Dear Wine Wizard,
I’ve heard both “yes” and “no” on soaking corks before bottling. All of the commercial wineries I’ve visited don’t soak their corks before bottling. Can you set us straight on whether to soak or not to soak?
Lindenwold, New Jersey
Wine Wizard replies: No commercial wineries that I’ve worked with soak their corks before bottling because it’s not necessary for larger-scale businesses. Commercial wineries buy corks by the thousands from reputable companies with high turnover. They buy full bags and only order enough for their scheduled bottling runs, ensuring that small excess quantities aren’t left over to dry out, get dusty and become unusable over time. They ensure that their suppliers (the cork companies) test for moisture content, screen for TCA and spoilage microbes and deliver fresh, clean, ready-to-use corks. The corks come right out of the hermetically sealed, sulfur-dioxide sparged, factory-packed plastic bag.
The problem for small-scale and boutique winemakers is that it can be harder (not to mention more expensive, since they can’t match a big winery’s economy of scale) to procure such a high quality and consistent cork supply. This is probably, in a roundabout way, the reason why many small operations continue to soak their corks even in the face of better overall cork quality.
Finding the reason is as easy as answering the following question: Who tends to be on the bottom of the cork supply food chain? Not commercial wineries, which are large, repeat customers but the small mom and pop home winemaking retailer, who maybe only order one bag of 1,000 corks at a time (enough for about three barrels of wine), a few times a year. Since their home winemaker customers tend to buy corks in small quantities, the well-intentioned shopkeeper rips open the sealed bag from the cork factory and divvies them into their own plastic baggies. Even worse, some retailers just tip their corks loose into bulk bins for customers to paw through, selecting the exact number of corks they want. Since all of this breaking-down of the standard-sized 1,000-cork bag makes for dried-out, dusty and potentially contaminated corks, it’s no wonder that small-scale winemakers have historically doused their corks in a strong sulfite solution in an attempt to mitigate these potential threats!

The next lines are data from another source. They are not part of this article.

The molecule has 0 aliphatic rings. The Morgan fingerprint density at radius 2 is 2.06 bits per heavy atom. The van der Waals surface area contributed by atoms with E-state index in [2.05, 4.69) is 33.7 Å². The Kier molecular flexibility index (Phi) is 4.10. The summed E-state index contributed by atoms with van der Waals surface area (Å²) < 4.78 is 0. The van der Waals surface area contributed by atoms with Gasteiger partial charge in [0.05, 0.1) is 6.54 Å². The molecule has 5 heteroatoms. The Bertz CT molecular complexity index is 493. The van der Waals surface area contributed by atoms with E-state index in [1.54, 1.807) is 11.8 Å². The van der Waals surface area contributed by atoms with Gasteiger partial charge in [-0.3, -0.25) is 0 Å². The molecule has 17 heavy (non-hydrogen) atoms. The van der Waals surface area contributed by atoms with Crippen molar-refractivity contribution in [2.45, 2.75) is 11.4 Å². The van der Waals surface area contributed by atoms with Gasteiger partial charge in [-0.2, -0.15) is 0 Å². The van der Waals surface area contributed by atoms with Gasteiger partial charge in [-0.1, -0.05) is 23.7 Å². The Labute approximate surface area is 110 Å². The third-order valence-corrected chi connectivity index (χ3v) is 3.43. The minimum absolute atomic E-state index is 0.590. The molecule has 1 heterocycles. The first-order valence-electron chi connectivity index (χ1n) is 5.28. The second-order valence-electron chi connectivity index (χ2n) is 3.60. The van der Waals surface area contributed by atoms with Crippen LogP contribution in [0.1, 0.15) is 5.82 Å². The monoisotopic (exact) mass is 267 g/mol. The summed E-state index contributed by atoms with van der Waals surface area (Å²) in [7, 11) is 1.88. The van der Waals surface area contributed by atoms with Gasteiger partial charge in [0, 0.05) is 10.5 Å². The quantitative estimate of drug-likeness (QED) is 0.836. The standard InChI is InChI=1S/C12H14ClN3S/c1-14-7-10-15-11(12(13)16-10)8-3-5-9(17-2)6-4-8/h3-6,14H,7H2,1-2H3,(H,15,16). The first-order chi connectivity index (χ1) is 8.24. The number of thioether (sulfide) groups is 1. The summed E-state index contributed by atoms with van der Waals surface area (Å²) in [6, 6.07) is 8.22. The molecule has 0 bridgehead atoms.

Luckily, these days stores and Websites that supply small-scale winemakers are understanding the importance of cork quality more and more. Most do their best to keep corks in the original suppliers’ bags or, if they must break down orders, to gas plastic bags with sulfur dioxide, which retards the growth of microbes. Similarly, retailers understand that they can’t keep last year’s corks around for this vintage’s clients and will destroy (or turn into decorative cork boards) inventory that has passed its expiration date.
So, should you soak your corks or not before you use them? If you are fortunate enough to order your corks direct from the factory, in a sealed bag, you don’t need to, unless it helps you slip the cork into the bottle easier with your hand corker. Similarly, if you buy your corks from a winemaking supply store that you know has a lot of customers and a high turnover of their cork inventory, you probably don’t need to rinse or soak your corks either. If, however, you aren’t in either of the above camps and don’t know how long your corks have been exposed to the air, where they came from or how old they are, it might be a good idea — or at the least it’ll make you feel like you’re doing something to help.